I agree with nearly all those points. I support the proposals in the Bill because they can be regarded almost as a trial or a pilot scheme that will serve to test the waters. The proposals deal with 3,000 or so places in half a dozen sites. I think that they will be successful. The Government got it wrong with tokens, which I also supported. At least, the Government were big enough to admit that they had got the tokens scheme wrong and to change and improve it. The other contentious proposals in the Immigration and Asylum Act 1999 had to do with dispersal. That was disputed as hotly as this matter tonight, but it has been highly successful in Dover, east Kent and the south-east coast. We were in an unsustainable position, with the National Front holding marches and the British National party putting out literature. The problem of the numbers involved had brought us to a crisis. The 1999 Act's dispersal powers, under whose authority people were moved to other parts of the country, prevented that hostility from spilling over into more aggressive behaviour.
I entirely concur with my hon. Friend on dispersal. As someone who represents an inner-London seat, I know only too well the problems that were being experienced by asylum seekers regarding serious overcrowding in their accommodation. However, I argued, as did every refugee association in London, that dispersal alone would be useless and non-productive in affording assimilation to those who were granted refugee status in this country if they were not actively and intensively supported in the areas to which they were sent. That support was not forthcoming and I now see people coming back from those areas of dispersal, perfectly prepared to do without any kind of housing benefit and attempting to exist on the measly amount that they are afforded, because they simply cannot stand that sense of isolation. This scheme will, in my view, be exactly the same—under-resourced, underfunded and not thought through in any detail.
The dispersal system has not been perfect; it has been good in parts, like the curate's egg. It has worked very well in some areas while in others it has been a disaster. I have had the same problem of people coming back to Dover, meeting up with friends and living there again, having been dispersed some time ago.
On the margin, the overall benefit of dispersal was that it made our position in Dover sustainable. Let me take that a stage further: surely it is because of some of the deficiencies and problems of the ad hoc dispersal system that we are now testing a system that will be much more structured and focused, giving us the ability to provide all the services that were not in place under the old system.
Other advantages of making central provision relate to health services and health screening, when local resources can become overwhelmed. Local authorities and health authorities in areas such as Dover have recently started focusing on the need to introduce new asylum seekers and refugees into the medical system as they settle, to check them and ensure that their health needs are being provided for properly on a central basis. It is only since that happened that asylum seekers have received the support and care that they should have received from the start.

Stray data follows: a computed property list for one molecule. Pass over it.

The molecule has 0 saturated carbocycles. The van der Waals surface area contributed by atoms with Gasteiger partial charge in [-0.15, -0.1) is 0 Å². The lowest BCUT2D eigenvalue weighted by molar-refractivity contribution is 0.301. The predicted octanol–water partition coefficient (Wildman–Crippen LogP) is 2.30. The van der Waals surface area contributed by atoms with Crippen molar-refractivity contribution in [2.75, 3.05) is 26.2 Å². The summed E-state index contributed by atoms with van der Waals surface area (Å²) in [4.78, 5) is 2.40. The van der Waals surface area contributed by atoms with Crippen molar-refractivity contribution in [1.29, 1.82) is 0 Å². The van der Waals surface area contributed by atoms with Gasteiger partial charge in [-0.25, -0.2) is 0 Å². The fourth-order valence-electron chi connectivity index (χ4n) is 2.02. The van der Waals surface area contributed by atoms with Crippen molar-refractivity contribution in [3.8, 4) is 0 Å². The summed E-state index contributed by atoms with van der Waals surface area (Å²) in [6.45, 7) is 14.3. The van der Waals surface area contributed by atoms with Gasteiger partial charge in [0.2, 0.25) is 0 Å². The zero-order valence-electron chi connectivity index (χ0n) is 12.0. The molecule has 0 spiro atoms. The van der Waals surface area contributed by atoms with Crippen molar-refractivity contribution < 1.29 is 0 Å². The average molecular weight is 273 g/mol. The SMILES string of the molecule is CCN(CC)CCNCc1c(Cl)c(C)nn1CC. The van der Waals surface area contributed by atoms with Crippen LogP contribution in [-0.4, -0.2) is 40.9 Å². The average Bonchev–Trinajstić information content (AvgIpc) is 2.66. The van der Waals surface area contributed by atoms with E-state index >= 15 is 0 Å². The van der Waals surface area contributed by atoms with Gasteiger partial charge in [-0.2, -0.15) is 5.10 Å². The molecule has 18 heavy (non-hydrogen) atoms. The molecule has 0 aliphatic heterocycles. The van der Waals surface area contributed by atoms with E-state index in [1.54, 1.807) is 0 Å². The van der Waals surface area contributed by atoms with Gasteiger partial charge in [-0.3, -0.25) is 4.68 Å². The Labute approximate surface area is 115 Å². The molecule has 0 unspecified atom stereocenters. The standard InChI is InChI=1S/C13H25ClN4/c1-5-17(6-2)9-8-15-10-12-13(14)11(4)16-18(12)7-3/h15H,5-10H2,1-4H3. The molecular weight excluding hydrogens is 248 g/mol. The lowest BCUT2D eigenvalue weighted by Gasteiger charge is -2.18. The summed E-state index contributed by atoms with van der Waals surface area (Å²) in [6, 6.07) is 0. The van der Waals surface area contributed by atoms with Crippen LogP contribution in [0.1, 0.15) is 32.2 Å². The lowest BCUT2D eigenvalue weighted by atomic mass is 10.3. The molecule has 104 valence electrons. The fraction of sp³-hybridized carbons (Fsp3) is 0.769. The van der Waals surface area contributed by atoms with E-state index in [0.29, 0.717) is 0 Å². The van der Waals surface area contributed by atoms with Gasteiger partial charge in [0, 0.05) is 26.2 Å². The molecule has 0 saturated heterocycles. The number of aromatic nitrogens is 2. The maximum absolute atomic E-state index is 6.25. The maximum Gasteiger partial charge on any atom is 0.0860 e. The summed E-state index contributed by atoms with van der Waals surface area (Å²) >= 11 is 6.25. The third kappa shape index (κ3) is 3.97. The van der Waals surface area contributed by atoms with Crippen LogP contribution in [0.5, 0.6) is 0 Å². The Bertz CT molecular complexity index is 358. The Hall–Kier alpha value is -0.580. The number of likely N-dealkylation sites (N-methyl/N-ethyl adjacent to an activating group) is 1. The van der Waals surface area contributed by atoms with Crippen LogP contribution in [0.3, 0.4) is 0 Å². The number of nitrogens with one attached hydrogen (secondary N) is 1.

The health issue is very important. I have come across a number of distressing cases in which general practitioners simply refuse to take asylum seekers on their lists until they have been pushed into it by the local health authority. The local papers then chip in and say that asylum seekers are dominating the casualty units in local hospitals. They have no alternative because GPs and the health service are failing them. It is a duty of the health authorities to provide a GP and health care for everybody.
Absolutely. Who could argue with that? However, I keep pulling hon. Members back to the real world and to what is happening in practice. When we know that services have not been provided properly with the level of care necessary, we must find a different model. What is on offer is a different model. I accept that it is very much a trial or pilot scheme, which must be tested in the real world. However, with the changes that we have discussed and the assurances that we have had from the Minister, I am happy to support the motion.
I shall be as brief as I can, Mr. Deputy Speaker, because I hope that my hon. Friend Tony Baldry also has time to strive once more to catch your eye. I would say in passing that it shows the state to which the House of Commons has reduced itself that our timetabling is now so tight that when we consider amendments passed by an unelected House which has the time to debate these matters at leisure, our discussions are so truncated that we have one hour for all Back Benchers to consider a whole bundle of very important issues which, in my opinion, remain unresolved. However, that is for another day.
I confine myself to Lords amendment No. 17, which essentially bears on the suitability of these large, isolated, rural sites as accommodation centres for the holding of asylum seekers before what we hope will be quicker decisions on whether they are to be allowed to remain.
I want to make it clear that my hon. Friend the Member for Banbury, I and others welcome large parts of the Bill. We need a fair system of immigration control and a fairer system for deciding on the applications of asylum seekers. It must be effective and reach swift decisions, and should help us to integrate properly the people whom we want to accept as refugees from persecution, from wherever they come. It should also help us to remove as decently and in as civilised a fashion as possible those who have, unfortunately, no legal right to be in this country.